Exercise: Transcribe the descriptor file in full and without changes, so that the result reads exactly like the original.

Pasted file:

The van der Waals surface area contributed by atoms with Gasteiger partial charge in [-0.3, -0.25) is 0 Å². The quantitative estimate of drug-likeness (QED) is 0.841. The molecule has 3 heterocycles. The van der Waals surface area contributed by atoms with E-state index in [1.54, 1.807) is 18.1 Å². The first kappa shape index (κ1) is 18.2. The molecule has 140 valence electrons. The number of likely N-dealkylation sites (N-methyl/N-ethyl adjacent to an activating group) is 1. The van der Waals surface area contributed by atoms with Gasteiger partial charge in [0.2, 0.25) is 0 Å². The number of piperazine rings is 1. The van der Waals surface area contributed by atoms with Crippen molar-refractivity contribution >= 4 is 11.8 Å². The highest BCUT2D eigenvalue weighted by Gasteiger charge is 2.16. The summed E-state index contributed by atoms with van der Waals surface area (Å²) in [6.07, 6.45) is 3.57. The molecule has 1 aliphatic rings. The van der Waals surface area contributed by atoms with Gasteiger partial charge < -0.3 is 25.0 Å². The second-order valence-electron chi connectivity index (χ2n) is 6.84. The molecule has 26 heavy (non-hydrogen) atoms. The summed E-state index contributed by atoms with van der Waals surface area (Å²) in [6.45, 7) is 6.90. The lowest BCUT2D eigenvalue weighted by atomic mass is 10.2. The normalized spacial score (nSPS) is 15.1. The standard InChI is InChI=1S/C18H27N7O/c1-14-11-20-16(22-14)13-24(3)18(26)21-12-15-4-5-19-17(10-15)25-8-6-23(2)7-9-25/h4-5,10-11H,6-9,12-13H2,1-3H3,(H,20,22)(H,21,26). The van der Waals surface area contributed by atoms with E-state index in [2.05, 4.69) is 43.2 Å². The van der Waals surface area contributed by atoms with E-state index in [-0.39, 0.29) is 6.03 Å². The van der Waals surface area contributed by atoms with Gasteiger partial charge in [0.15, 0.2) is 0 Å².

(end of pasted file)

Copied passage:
The van der Waals surface area contributed by atoms with Gasteiger partial charge in [-0.3, -0.25) is 0 Å². The quantitative estimate of drug-likeness (QED) is 0.841. The molecule has 3 heterocycles. The van der Waals surface area contributed by atoms with E-state index in [1.54, 1.807) is 18.1 Å². The first kappa shape index (κ1) is 18.2. The molecule has 140 valence electrons. The number of likely N-dealkylation sites (N-methyl/N-ethyl adjacent to an activating group) is 1. The van der Waals surface area contributed by atoms with Gasteiger partial charge in [0.2, 0.25) is 0 Å². The number of piperazine rings is 1. The van der Waals surface area contributed by atoms with Crippen molar-refractivity contribution >= 4 is 11.8 Å². The highest BCUT2D eigenvalue weighted by Gasteiger charge is 2.16. The summed E-state index contributed by atoms with van der Waals surface area (Å²) in [6.07, 6.45) is 3.57. The molecule has 1 aliphatic rings. The van der Waals surface area contributed by atoms with Gasteiger partial charge < -0.3 is 25.0 Å². The second-order valence-electron chi connectivity index (χ2n) is 6.84. The molecule has 26 heavy (non-hydrogen) atoms. The summed E-state index contributed by atoms with van der Waals surface area (Å²) in [6.45, 7) is 6.90. The lowest BCUT2D eigenvalue weighted by atomic mass is 10.2. The normalized spacial score (nSPS) is 15.1. The standard InChI is InChI=1S/C18H27N7O/c1-14-11-20-16(22-14)13-24(3)18(26)21-12-15-4-5-19-17(10-15)25-8-6-23(2)7-9-25/h4-5,10-11H,6-9,12-13H2,1-3H3,(H,20,22)(H,21,26). The van der Waals surface area contributed by atoms with E-state index in [2.05, 4.69) is 43.2 Å². The van der Waals surface area contributed by atoms with E-state index in [-0.39, 0.29) is 6.03 Å². The van der Waals surface area contributed by atoms with Gasteiger partial charge in [0.15, 0.2) is 0 Å².